I attended the the Gentle yoga class with Nicole Clark. Gentle yoga is designed for the people who wish not to be so vigorous than more advanced classes. The main focus of gentle yoga, is to incorporate light stretches and breathing as the simple movements help increase the rage of motion in joints and increase energy. As fro Nicole Clark, she was very helpful with hands on adjustments, working with injuries, and a great sequence of movements and poses. She made it feel very safe and comfortable for all her students.
As for me i feel that it did just that. I went into the class nervous, tired, and hopping i wouldn't fall asleep.  However, as we began, the teacher was kind enough to come and fix our postures if needed, it was a comfort sign. I enjoyed the blankets and elongated pillows, and blocks that would help support the areas we need improvements in. As we practices the movements beginning at our feet, and work our way up, we would hold our pose and do 5 mins of straight breathing in the pose. I felt that continuing this, throughout the class, it help us prepare for the next pose. Giving our body more rage in movement and preparation for the next and or more difficult poses. The classed lasted for an hour and a half but only felt like 15 minutes long. I think by fixating so much on the breathing and trying to maintain a posture is on hits own time. It felt like time switched places with the movement and what felt would take long to figure out who to breath. I;m not sure if that made sense but that is the feeling it left me with. Confused and rejuvenated.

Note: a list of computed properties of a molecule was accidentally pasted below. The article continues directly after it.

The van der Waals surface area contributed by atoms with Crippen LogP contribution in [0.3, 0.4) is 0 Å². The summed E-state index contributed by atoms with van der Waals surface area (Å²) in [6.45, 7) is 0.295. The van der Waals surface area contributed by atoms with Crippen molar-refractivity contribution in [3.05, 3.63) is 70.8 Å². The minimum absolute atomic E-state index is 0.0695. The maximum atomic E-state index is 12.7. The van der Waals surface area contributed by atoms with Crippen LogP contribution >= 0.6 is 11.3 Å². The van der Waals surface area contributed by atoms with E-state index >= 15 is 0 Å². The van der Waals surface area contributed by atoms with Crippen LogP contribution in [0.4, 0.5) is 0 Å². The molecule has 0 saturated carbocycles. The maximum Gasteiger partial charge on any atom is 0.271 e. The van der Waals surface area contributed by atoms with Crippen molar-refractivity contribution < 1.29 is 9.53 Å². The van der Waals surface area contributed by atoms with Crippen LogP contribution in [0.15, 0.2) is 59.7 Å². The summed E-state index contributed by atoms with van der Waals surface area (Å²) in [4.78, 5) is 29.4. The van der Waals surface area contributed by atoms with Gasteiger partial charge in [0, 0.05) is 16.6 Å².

I feel that the theories of yoga are the ones about focus on focusing on noting and to be in the moment. Because there are not many times one can just fixate absolute nothing or a breath, because it is a task to even do for either. The breathing is also a sole basis, because of the simplicity of it being just breathing. However, not many know of the power that controlled breathe. I feel that today, yoga is not always fixated on the actual practice and culture of it, but solely on the business aspect of it. The clothing is now a big focus point and it almost acts as a part of the culture itself.  Which I feel is out of place, because after seeing article about the “real” yogi out there, where they wear no clothes. Compare that with the yoga magazine today, its strictly commercialized and is fixated on a seductive (sometimes) posture in trendy yoga wear. Which is something that should change because it is a theory, healing, art, culture that shouldn't be forgotten. The affect yoga has had on me fro the past couple years is that is creates center for me, which generates a balance. Its a place where I can feel the light and joy, which is sometimes I hope is never lost with yoga as it progresses in western culture.

New Yoga Studio in the Heart of Brookline Offers Classes for Every Age and Ability. (2013, September 13). Retrieved October 13, 2014.
Tripp, M. (2013, September 26). Coolidge Corner Yoga Opening This Weekend. Retrieved October 12, 2014.

Coolidge Corner Yoga opens Sept. 29. (2013, September 22). Retrieved October 13, 2014.